Over 1,700 homes across Craigavon were without power last Friday following the Boxing night storm that battered Northern Ireland.
High winds of up to 75mph also blew down trees across the borough, causing some travel disruption for motorists.
There were near escapes for residents and shoppers. The wind was strong enough to blow the sign off the front of Joe Weir Autoparts in Edenderry but no-one was injured.
Neil Hassard, a Hamiltonsbawn man, described how his Nissan Micra had been blown over by the sheer force of the wind.
He said, “I had to get a few neighbours to help me get it back upright. It was such a shock to see the car like that.”
There were a number of trees blown across roads in rural areas including the Gilford Road close to Portadown Golf Club and at Knockbridge. An oak tree was also blown down at Edenvilla Park.
Paul Edwards, who lives in the Gilford Road area, said electricity in his home was off from 2.15pm on Friday, December 27 and was not restored until 10.15pm.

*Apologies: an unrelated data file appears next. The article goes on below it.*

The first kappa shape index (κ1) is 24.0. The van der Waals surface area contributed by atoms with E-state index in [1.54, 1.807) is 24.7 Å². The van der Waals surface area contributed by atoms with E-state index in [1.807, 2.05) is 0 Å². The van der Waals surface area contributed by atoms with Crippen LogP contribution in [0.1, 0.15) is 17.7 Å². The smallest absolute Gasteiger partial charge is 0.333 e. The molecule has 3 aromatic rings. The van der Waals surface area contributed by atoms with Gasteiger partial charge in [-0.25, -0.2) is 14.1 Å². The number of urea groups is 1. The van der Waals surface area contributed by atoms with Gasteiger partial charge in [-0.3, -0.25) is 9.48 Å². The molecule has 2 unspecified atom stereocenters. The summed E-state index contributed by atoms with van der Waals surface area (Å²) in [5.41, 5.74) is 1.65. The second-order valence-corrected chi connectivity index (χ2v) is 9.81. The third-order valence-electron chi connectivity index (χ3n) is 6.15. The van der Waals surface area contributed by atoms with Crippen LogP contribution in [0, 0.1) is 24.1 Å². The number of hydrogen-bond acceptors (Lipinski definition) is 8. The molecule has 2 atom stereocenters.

Upper Bann MLA Jo-Anne Dobson said that at one stage there were 1,700 homes across Craigavon without power, but this was swiftly reduced to just 100 by around 7pm on Friday evening, with many homes reconnected shortly after.
“Driving conditions were treacherous during the storm, with many fallen trees and power lines.
“I would also send my grateful thanks to those who helped in any way to keep the roads clear and safe and to the local emergency services who were called out on a number of occasions,” she said.
Julia Carson, communications manager at NIE, said the winds created difficult working conditions for engineers and emergency crews. Damage to the network included trees down across electricity equipment, broken poles and lines brought down. In many areas the repair process could not begin until the winds abated.
She said, “We were in regular contact with the Met Office over the Christmas period, placing emergency crews, engineers and call handlers on standby to respond quickly when the storm hit early on Boxing Night. Communities in Counties Down, Antrim and Armagh suffered the most damage and we brought staff from our western and northern districts, as well as additional contractors, to aid the repair effort.
“Several hundred individual faults had to be repaired and extensive tree cutting, pole replacement and line restringing had to be carried out.”
The River Bann burst its banks on New Year’s Eve after prolonged heavy rain.